Admission Requirements and Process
Enrollment in the DPD is limited to 40 students. To be considered for admission into the professional sequence, applicants must be officially admitted to BYU, and:
- Complete all prerequisites before beginning the professional sequence (fall semester after acceptance).
- Apply to the program February 15th prior to fall admission.
- Complete at least 150 hours of dietetics-related work and/or volunteer experience by time of application (see examples below).
The Brigham Young University Didactic Program in Dietetics uses a holistic admissions process to assess preparedness and potential success in the program. This includes evaluation of:
- Personal Statement
- Two letters of recommendation, one from a professor and one from a work or volunteer supervisor
- Interview with faculty and dietetic interns.
- Grade Point Average
- Number of prerequisites remaining
- Dietetics-related experience
Master's Degree Requirement
Effective January 1, 2024, the Commission on Dietetic Registration (CDR) will require a minimum of a master’s degree to be eligible to take the credentialing exam to become a registered dietitian nutritionist (RDN). In addition, CDR requires that individuals complete coursework and supervised practice in program(s) accredited by the Accreditation Council for Education in Nutrition and Dietetics (ACEND). In most states, graduates also must obtain licensure or certification to practice. Graduates who successfully complete the ACEND-accredited Didactic Program in Dietetics at Brigham Young University are eligible to apply to an ACEND-accredited supervised practice program.
The application must be submitted by February 15 before 11:59 p.m. prior to the Fall Semester of desired acceptance and include:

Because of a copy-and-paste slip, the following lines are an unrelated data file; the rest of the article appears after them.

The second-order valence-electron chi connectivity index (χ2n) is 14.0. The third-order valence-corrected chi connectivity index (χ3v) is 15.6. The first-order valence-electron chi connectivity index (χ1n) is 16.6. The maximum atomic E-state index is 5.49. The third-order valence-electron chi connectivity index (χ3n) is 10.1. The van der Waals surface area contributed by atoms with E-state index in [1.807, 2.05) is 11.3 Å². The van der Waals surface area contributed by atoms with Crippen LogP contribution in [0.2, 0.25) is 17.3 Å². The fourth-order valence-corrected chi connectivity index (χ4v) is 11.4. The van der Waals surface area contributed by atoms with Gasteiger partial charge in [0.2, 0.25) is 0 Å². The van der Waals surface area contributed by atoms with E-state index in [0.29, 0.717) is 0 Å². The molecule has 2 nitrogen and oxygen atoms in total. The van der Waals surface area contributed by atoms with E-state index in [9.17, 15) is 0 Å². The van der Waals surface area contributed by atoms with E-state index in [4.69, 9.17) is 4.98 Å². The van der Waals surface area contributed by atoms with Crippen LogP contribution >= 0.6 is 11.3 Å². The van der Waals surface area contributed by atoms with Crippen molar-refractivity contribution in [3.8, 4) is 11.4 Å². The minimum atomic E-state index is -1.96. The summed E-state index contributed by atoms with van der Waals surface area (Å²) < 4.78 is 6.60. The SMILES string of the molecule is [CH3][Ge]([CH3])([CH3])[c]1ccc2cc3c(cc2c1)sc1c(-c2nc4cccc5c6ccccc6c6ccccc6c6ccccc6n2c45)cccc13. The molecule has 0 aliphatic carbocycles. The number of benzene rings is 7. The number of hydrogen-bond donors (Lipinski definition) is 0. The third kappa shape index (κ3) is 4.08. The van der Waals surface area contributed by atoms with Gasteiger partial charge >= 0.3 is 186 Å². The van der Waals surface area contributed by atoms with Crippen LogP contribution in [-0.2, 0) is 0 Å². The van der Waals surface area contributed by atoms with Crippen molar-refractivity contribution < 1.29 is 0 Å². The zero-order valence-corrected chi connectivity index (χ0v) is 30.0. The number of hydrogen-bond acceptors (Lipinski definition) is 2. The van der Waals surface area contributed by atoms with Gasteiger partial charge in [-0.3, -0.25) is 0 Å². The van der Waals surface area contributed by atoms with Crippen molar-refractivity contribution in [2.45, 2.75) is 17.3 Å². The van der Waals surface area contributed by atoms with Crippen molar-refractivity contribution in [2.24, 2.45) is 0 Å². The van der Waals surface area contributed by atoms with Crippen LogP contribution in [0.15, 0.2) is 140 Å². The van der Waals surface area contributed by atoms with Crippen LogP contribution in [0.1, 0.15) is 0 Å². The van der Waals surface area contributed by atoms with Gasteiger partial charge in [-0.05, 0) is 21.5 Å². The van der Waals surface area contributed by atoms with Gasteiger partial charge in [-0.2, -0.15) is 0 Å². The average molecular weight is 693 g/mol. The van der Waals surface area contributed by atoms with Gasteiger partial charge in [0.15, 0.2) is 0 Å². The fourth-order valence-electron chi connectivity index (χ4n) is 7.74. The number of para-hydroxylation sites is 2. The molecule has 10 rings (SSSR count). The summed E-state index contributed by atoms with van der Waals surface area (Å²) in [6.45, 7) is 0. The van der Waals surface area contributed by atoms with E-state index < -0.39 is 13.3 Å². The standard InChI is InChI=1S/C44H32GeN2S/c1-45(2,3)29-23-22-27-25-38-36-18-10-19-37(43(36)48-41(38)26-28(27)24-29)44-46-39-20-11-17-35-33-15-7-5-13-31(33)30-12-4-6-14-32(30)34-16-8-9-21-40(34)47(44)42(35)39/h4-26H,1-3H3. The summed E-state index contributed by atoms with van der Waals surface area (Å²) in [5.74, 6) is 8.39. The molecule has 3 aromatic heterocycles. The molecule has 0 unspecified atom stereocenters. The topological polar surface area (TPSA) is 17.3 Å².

- the completed application form (located under DPD Application on this web site.)
- an official transcript or Progress Report
- two recommendation forms
- personal interview by the selection committee
Dietetics-related Work and/or Volunteer Experience
Admittance to the BYU Didactic Program in Dietetics requires 150 hours of dietetics-related experience. [Many internships, including BYU ‘s, require 500 hours of related experience—the additional 350 hours are added to the 150 required for the DPD.] The experience can be gained through paid employment, volunteer activities, or a combination of both. Obviously, the types of experience you can gain while still in school are not the things a dietitian actually does, but rather are the things dietitians might plan and supervise.
The experience should be completed under supervision in an established organization. While it is impossible to list all of the experiences that might “count,” here are some examples:
Healthcare, (hospital, nursing home, assisted living center, etc)
Virtually any position in the food and nutrition care department of a healthcare facility will give you exposure to the production, sanitation, and service areas of foodservice.
School Lunch/Child Nutrition Program
University/College Dining Service
Only “counts” if in a supervisory or food production position—not wait staff, host, cashier positions.
Diet clerk, diet tech, or dietary aid may have direct patient contact. CNA (nursing assistant), physical therapy aid, occupational therapy aid, and other positions involved with direct patient care in a hospital or nursing home provide excellent experience. Working in the medical billing and reimbursement area of a hospital provides experience with an important part of health care.
Many of the opportunities in the community will be volunteer rather than paid, although some paid positions exist. Any agency that has nutrition education/feeding as a component of its mission is a possibility—Women, Infants, and Children (WIC), Heart Association, Diabetes Association, Cancer Society, March of Dimes, food banks, food/shelter coalition, soup kitchens, meal preparation for Special Olympics, Headstart, Aging Services etc.
Food and Drug Administration, World Health Organization, US Department of Agriculture, and other agencies provide experiences in the legislative and oversight aspects of nutrition and food. If you happen to be in or near Washington DC these may be an option.
Being a teaching or laboratory assistant in nutrition or food science classes, anatomy lab, or other major classes, or the sensory analysis lab gives good experience.
Assessment of Prior Learning
Credit for comparable courses taken at colleges or universities other than Brigham Young University will be evaluated as outlined in the Assessment of Prior Learning Policy in the DPD Student Handbook.